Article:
Greek Testament Critical Exegetical Commentary - Alford
And when the sabbath was past, Mary Magdalene, and Mary the mother of James, and Salome, had bought sweet spices, that they might come and anoint him.Chap. 16:1-8.] The women, coming to the sepulchre, are apprised of His resurrection. Matthew 28:1-10. 2John 1:1-102Jn_1:1-102Jn_1:1-10. On the general difficulties of this portion of the Gospels, and my view respecting them, see notes on Matt.
1. διαγ. τ. σαβ.] It was strictly when the Sabbath was ended, i.e. at sunset, that they bought the spices. Luke 23:55, places it on the evening before the Sabbath; a slight but valuable discrepancy, as shewing the independence of the accounts. To suppose two parties of women (Greswell) or to take ἠγόρασαν as pluperfect (Beza, Grotius, &c.) is equally arbitrary and unwarranted.
ἀλείψ.] This had not been done as yet. Nicodemus (John 19:40) had only wrapped the Body hurriedly in the spices with the linen clothes.
2. ἀνατείλαντος τ. ἡλ.] This does not agree with Matt., τῇ ἐπιφωσκ. εἰς μίαν σαβ.;—Luke, ὄρθρου βαθέος: or John, σκοτίας ἔτι οὔσης:—nor indeed with λίαν πρωΐ of our narrative itself. If the sun was up, it would be between 6 and 7 o’clock; which in the East especially, where even public business was transacted very early, could not be so called. The reading of , ἀνατέλλοντος, would not help us much, as it was evidently some time before sunrise. Even Greswell virtually acknowledges a difficulty here.
3, 4.] It had been rolled away by an angel, Matt.
ἦν γὰρ μέγ. σφ. is stated as a reason why they could see that it was rolled away on looking up, possibly at some distance. This explanation is according to Mark’s manner of describing minute circumstantial incidents; but to refer this clause back as the reason why they questioned who should remove the stone, is not only harsh, but inconsistent with the usage of this Gospel.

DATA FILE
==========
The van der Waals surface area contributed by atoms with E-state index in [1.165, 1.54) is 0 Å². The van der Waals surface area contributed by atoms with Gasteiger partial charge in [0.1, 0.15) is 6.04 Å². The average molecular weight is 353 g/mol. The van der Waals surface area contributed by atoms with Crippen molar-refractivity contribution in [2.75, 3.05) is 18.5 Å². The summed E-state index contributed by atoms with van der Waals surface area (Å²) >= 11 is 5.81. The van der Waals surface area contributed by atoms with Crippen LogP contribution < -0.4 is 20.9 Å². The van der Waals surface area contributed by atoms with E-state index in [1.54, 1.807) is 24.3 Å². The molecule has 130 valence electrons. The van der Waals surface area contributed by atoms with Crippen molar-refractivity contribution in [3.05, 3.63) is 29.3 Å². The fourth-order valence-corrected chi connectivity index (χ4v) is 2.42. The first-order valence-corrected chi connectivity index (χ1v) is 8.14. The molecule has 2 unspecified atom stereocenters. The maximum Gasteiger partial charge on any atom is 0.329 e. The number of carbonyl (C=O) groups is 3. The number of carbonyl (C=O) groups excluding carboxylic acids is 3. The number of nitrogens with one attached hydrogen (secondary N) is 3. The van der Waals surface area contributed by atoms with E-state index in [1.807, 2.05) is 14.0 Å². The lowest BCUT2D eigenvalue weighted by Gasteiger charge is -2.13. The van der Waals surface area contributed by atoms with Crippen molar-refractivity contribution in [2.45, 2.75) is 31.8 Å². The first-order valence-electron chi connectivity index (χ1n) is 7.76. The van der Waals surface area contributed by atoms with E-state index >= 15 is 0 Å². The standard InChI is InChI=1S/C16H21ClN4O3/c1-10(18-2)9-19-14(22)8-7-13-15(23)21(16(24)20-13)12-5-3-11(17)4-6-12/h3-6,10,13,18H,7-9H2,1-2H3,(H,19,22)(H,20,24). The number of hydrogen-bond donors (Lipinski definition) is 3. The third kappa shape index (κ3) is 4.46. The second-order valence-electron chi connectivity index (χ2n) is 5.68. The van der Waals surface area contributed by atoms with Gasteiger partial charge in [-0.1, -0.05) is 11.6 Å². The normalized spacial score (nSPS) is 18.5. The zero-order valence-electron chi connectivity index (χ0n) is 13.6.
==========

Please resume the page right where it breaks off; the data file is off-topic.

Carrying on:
5.] In Matt.,—an angel, sitting on the stone which he had rolled away. Here he is described as he appeared, and we are left to infer what he was. In Luke,—two angels ἐπέστησαν αὐταῖς in the tomb. The incident to which these accounts point, must be distinct from that related John 20:11, which was after Mary Magdalene returned from the city. It is not worth while to detail the attempts which have been made to reconcile these various reports of the incident: they present curious examples of the ingenuity, and (probably unconscious) disingenuousness, of the Harmonists. I may mention that Greswell supposes the angels in Matt. and Mark to be distinct, and accounts for the ἐξεθαμβήθησαν in our text thus: ‘After seeing one angel without already, they were probably less prepared than before to see another so soon after within’ (Dissert, vol. iii. p. 187).
6.] From the δεῦτε of Matt. I should be inclined to think that his is the strictly accurate account. This word implies that the angel accompanied the women into the tomb; and if so, an imperfect narrative like that in the text might easily describe his whole appearance as taking place within.